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Competition Policy and the Control of Buyer Power

A Global Issue

Peter C. Carstensen

This book provides a comprehensive overview of the economic and competition policy issues that buyer power creates. Drawing on economic analysis and cases from around the world, it explains why conventional seller side standards and analyses do not provide an adequate framework for responding to the problems that buyer power can create. Based on evidence that abuse of buyer power is a serious problem for the competitive process, the book evaluates the potential for competition law to deal directly with the problems of abuse either through conventional competition law or special rules aimed at abusive conduct. The author also examines controls over buying groups and mergers as potentially more useful responses to risks created by undue buyer power.
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Chapter 5: Competition policy for unilateral conduct by buyers

A Global Issue

Peter C. Carstensen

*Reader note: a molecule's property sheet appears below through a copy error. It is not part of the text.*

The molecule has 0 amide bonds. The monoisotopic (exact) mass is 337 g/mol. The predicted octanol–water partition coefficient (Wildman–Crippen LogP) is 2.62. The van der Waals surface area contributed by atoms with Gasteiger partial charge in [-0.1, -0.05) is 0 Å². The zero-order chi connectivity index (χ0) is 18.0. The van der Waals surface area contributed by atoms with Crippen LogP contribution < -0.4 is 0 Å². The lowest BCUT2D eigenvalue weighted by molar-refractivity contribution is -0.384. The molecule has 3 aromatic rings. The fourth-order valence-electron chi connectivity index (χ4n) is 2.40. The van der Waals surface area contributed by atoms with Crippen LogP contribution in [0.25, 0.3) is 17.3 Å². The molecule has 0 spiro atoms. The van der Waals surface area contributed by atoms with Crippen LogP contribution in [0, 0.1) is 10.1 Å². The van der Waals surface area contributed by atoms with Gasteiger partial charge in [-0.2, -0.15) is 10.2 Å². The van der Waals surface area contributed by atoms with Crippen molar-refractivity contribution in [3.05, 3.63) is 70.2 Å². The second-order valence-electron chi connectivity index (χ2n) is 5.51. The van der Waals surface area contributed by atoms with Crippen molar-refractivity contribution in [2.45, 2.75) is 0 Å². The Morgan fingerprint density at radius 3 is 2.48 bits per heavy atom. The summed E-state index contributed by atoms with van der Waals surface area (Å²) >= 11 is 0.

Extract

This chapter examines the actual and potential rules that can govern abusive unilateral conduct by buyers. It reviews existing laws on both exploitation and exclusion as well as the potential remedies available for such conduct. It concludes that there are serious impediments to effective definition of standards to govern such conduct as well as to remedy it. These difficulties are especially significant when the abuse is exploitive. Exclusionary abuses are more remediable but that requires a stricter standard than is currently used. Moreover, even such remedies may not restore workably competitive buying markets. The chapter also examines the potential for structure remedies, that is, restructuring the buyer side of the market, which, while promising in theory, are both unlikely and present serious problems of defining the conduct that would justify such intervention. The conclusion is that direct remedy for unilateral abuse of dominant buyer power is very difficult and so every effort should be made to avoid allowing such power to be created.

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